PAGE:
Masaru Shichinohe (b. 1959)
This property has been sourced from overseas. Whe… Read more
Masaru Shichinohe (b. 1959)

A Red Star and a Brass Ball

Details
Masaru Shichinohe (b. 1959)
A Red Star and a Brass Ball
signed 'shichinohe' in English (lower right)
oil on board
57 x 35 cm.(22 1/2 x 13 3/4 in.)
Painted in 2014
Special notice

This property has been sourced from overseas. When auctioned, such property will remain under “bond” with the applicable import customs duties and taxes being deferred unless and until the property is brought into free circulation in the PRC. Prospective buyers are reminded that after paying for this lot in full and cleared funds, if they wish to import this lot into the PRC, they will be responsible for and will have to pay the applicable import customs duties and taxes. The rates of import customs duty and tax are based on the value of the goods and the relevant customs regulations and classifications in force at the time of import. The final amounts will be determined by PRC Customs and other competent authorities at the time of import. Neither Christie’s nor the seller warrants or guarantees the accuracy of this information and we are not responsible in any way for any errors or omissions. Potential buyers are responsible for satisfying themselves as to the amount of import customs duty and tax payable for lots which they buy and intend to import into the P

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Eric Chang
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Lot Essay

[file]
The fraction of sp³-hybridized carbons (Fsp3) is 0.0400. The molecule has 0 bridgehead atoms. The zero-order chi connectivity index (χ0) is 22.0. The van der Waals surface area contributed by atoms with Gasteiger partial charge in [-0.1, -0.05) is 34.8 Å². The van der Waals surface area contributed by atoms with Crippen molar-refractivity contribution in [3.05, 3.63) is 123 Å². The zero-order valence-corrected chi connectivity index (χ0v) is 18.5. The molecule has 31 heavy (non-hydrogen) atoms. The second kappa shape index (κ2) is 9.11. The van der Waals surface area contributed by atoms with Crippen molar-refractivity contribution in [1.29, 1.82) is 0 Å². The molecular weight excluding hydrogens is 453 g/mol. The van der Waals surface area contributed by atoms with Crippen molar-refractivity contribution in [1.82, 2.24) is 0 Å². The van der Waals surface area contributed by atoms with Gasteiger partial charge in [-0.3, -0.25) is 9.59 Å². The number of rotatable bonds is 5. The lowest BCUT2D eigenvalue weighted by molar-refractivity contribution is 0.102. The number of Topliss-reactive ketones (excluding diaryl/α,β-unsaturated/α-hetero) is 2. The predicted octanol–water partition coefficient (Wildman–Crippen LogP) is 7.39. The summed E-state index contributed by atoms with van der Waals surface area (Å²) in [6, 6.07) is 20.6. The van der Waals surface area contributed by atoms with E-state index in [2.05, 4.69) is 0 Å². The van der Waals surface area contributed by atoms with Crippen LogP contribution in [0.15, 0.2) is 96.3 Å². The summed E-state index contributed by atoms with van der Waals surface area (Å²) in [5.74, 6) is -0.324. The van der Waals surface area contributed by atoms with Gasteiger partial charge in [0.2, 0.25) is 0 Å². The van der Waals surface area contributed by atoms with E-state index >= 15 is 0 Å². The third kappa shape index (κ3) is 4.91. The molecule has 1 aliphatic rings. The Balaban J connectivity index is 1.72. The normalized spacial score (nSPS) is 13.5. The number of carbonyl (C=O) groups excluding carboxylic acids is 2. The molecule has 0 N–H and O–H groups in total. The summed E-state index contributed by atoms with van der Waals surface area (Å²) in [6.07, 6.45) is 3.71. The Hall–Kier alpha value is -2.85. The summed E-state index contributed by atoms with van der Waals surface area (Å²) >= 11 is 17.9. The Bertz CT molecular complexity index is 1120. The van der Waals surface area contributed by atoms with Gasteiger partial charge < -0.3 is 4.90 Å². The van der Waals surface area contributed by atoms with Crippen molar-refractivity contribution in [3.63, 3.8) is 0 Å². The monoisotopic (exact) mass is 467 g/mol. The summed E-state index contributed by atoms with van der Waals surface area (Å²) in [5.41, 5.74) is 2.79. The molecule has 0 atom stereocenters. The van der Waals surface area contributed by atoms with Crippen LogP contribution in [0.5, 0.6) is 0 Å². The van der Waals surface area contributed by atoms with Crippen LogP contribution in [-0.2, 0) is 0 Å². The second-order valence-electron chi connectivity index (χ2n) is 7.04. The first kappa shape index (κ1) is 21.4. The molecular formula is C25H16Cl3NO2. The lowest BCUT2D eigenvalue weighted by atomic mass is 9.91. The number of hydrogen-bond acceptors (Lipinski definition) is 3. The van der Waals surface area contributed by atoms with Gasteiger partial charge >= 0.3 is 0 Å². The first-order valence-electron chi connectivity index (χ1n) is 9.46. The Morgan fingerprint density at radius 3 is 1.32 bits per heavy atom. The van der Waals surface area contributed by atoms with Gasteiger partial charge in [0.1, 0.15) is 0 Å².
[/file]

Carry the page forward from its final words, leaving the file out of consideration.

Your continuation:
The realistic perspective technique used by Japanese artist Masaru Schichinohe has secured his primacy within the Japanese painting. His work A Red Star and a Brass Ball (Lot 112) emphasises a rigorous architectural design, but is softened with surrealism that shades the rational structure of its edifice. The figure's real sense of volume in a sharply contrasting three-dimensional spaced picture format recalls the Renaissance period, even as it upholds the precision of this art style that depicts nature and science. Clad in a red velvet dress, the girl casts her naive and baffled eyes in a fixed gaze at a point beyond the frame. Her hand clasps a golden ball, the infinite trajectory of whose descent hints at the viewer's incapacity to visualise the mystical space encompassed within the steel bin. The illustrative narrative-style layout cues the viewer to probe the air that is piqued with curiosity lurking within the vignette, while the starkly bright- dim contrast of light and shadow imparts a nostalgic retro ambience to this picture, and so presents a fantasy atmosphere reminiscent of a scene staged in a theatre. Under the influence of a markedly Western style, Masaru Schichinohe borrows from non-traditional Japanese methods to artfully usher the viewer into a tableau replete with fantasy.

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